Wednesday, September 19, 2007
New York's New Museum
Hot on the heels of Boston’s newest home for contemporary art, the ICA, the New Museum in New York City is scheduled to open on December 1 and should provoke many comparisons to the Diller Scofidio + Renfro museum located on Boston’s waterfront. Both contemporary art museums outgrew their former makeshift homes and decided to make a bold public statement with their new digs. The New Museum, designed by the Japanese firm SANAA which consists of Kazuyo Sejima & Ryue Nishizawa, will be the first major art museum in the city’s modern history to be constructed in downtown Manhattan (below 14th street). Located in the Bowery district, it is situated amongst many diverse lower Manhattan neighborhoods.
The New Museum website says, “Our building project is already catalyzing the transformation of the fabled Bowery. We are proud to be making this contribution to New York and the revitalization of Downtown Manhattan.”
The ICA and the New Museum share many programmatic similarities as well as an overall size of 60,000sf including 18,000sf of gallery space and additional theaters, cafes, classrooms and a media lounge. Boston’s ICA relies on a large cantilevered box both functionally – to hold the galleries – and aesthetically – to make its main architectural statement. New York’s New Museum will be a seven-story composition of boxes, shifted off-axis laterally in varying directions to create cantilevers and setbacks that filter daylight into the interiors and provide views out to the city. A large balcony on the top floor will offer distinct views of New York. Although mainly windowless, the New Museum’s architects excel at creating a building with an air of lightness and transparency that can be seen in the renderings. In the architect’s words:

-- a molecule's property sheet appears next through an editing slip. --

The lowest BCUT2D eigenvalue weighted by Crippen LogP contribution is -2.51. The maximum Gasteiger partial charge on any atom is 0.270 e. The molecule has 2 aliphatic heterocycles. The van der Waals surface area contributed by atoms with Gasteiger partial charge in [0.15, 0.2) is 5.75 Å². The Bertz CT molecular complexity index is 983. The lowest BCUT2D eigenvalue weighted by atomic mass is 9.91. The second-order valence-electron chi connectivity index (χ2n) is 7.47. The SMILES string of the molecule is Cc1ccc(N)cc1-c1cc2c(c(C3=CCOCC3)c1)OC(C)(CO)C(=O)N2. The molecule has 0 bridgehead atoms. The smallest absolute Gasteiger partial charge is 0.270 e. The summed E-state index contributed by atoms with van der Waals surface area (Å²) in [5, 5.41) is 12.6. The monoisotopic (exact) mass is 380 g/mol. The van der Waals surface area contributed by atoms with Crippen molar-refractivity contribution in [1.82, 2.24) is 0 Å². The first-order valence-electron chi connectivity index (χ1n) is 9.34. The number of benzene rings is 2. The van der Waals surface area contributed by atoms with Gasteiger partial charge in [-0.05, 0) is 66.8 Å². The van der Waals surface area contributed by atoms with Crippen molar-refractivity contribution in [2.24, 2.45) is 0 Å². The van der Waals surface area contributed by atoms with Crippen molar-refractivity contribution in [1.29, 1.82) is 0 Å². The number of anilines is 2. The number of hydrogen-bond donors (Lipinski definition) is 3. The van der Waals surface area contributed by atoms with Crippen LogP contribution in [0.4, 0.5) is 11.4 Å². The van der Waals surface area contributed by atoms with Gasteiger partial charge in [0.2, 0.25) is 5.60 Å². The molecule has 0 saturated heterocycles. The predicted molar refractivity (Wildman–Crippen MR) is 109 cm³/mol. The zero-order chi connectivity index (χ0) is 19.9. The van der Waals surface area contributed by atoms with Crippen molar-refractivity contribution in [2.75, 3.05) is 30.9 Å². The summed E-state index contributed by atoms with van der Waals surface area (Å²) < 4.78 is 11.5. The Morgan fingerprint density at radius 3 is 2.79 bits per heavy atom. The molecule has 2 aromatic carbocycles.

"The solution emerged through an extensive period of trial and error. We made numerous study models based upon the New Museum's program and the demands of the site, the zoning envelope. First we arrived at the notion of the boxes themselves; each one represents a specific piece of the program developed by the Museum. Then we tried shifting the boxes to render the inside of the building more accommodating and open, with more possibilities for daylight to enter spaces and views to appear at various points in the interiors.
"We designed the building from the inside out, based upon our understanding of the Museum's needs. Because of the kind of art the Museum shows and the curatorial approach they take, we wanted to design simple spaces - spaces without columns and with a lot of possibilities for different configurations, for placement of temporary dividing walls, and so forth - that would provide the widest range of options. We do not believe that a building should overwhelm or compete with the art presented within it, particularly when it comes to contemporary art. So we have tried to make spaces that are inviting but straightforward."
Whether you prefer one over the other or love to hate them both, the only way to truly know is to go. The ICA has a year of use behind it and the New Museum will be open in the beginning of December. Each museum shows a very different response to both site and context by clearly addressing it and creating a vision for the future of their respective institutions and surrounding neighborhoods.
235 Bowery (between Stanton and Rivington Streets, at the head of Prince Street)
New York City
Architect: Kazuyo Sejima + Ryue Nishizawa SANAA LTD
Building Project Fact Sheet.
More photos of the New Museum and other works by SANAA here, via Flickr.